Cyclic and Collective, by Shawn Coyle

Cyclic and Collective

by Shawn Coyle

Publisher:
ISBN-13:
9780557090662
Copyright Date:
2009
Pages:
535
Binding:
Paperback
Dimensions:
11.0" x 8.5"
Weight:
2.7lbs
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An very complete book on helicopters and helicopter flying including turbine engines, performance, flight manuals, automatic flight controls, legal aspects, introductory stability and control and multi-engine helicopters.

This unique book, written from the prospective of the pilot provides a detailed, yet easy to understand overview of the theory and practice of helicopters. It covers nearly all aspects of learning to fly a helicopter, from basic theory through to Autopilots.

Detailed explanations are provided for both beginner and advanced pilots on performance, handling and the mechanics of helicopters. This book has two sections:

The beginner section has the fundamentals of helicopter theory of aerodynamics, performance and flying are covered in sufficient detail for the beginning helicopter pilot. Examples are based around a piston engine helicopter and a given from a cockpit perspective.

The advanced section is for professional pilots, as well as those who want to know more about helicopters and how they work. It covers turbine engine helicopters with more advanced systems.

Everything you could ever want to know about helicopters but didn’t know where to look. This book satisfies in one volume the needs of all helicopter pilots, from beginner through instructor to advanced pilots. It nicely bridges the gap between engineering textbooks and what pilots and engineers need to know.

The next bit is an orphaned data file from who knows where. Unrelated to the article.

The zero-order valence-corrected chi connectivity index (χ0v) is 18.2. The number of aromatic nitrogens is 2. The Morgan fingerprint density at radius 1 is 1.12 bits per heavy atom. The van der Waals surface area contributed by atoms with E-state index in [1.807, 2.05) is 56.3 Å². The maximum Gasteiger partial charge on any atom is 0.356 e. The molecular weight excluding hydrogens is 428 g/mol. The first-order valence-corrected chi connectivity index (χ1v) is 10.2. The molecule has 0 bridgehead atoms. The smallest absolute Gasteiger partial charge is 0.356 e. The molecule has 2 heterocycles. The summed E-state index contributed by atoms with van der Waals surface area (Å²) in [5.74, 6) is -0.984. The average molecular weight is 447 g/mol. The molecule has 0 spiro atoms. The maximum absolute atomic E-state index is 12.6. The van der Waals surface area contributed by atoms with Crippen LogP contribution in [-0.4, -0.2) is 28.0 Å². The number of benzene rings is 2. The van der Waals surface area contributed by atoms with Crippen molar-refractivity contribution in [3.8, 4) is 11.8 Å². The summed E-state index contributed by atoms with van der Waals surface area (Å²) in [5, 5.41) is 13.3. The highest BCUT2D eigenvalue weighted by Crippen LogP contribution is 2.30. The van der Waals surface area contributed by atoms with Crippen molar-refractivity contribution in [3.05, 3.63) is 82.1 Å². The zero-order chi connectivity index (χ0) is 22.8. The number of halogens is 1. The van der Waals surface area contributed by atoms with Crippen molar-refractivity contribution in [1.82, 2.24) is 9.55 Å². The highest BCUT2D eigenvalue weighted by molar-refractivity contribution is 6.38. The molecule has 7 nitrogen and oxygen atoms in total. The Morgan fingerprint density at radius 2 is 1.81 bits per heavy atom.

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standard pdf ebook
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unlimited
Copy/Paste:
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TABLE OF CONTENTS:

1] Some Fundamentals
Math and Physics Revisited
Newton’s Laws
Vectors, Resultants and Resolving
Balance of Forces
Mass, Force, Energy and Work
Graphs and Such
Putting Together the Basics

2] Introduction to Helicopter
Aerodynamics
More Discussion of Lift

3] The Rotor Blade
Axes of the Blades
How Lift Gets to the Hub
Drag on the Whole Blade
Blade Flapping

4] More Basics of the Helicopter
Generic Helicopter
The Whole Rotor
Relative Airflow and Disk
Cyclical Change of Pitch
Total Lift from the Disk
Drag at Different Parts on the Disk
Flapback or Blowback
Rotor Heads and Components
Control of the Rotor
Tail Rotors

5] Air, Wind, and Weather
International Standard Atmosphere
Wrong Information
Wind!
Weather

6] Basic Helicopter Performance
Airframe Performance Defined
Hover performance
Power Required vs. Density Altitude
Forward Flight Performance
Low Airspeed Power Required
Climb and Descent Performance
V Airspeeds
Load Factors

7] Balance and Weight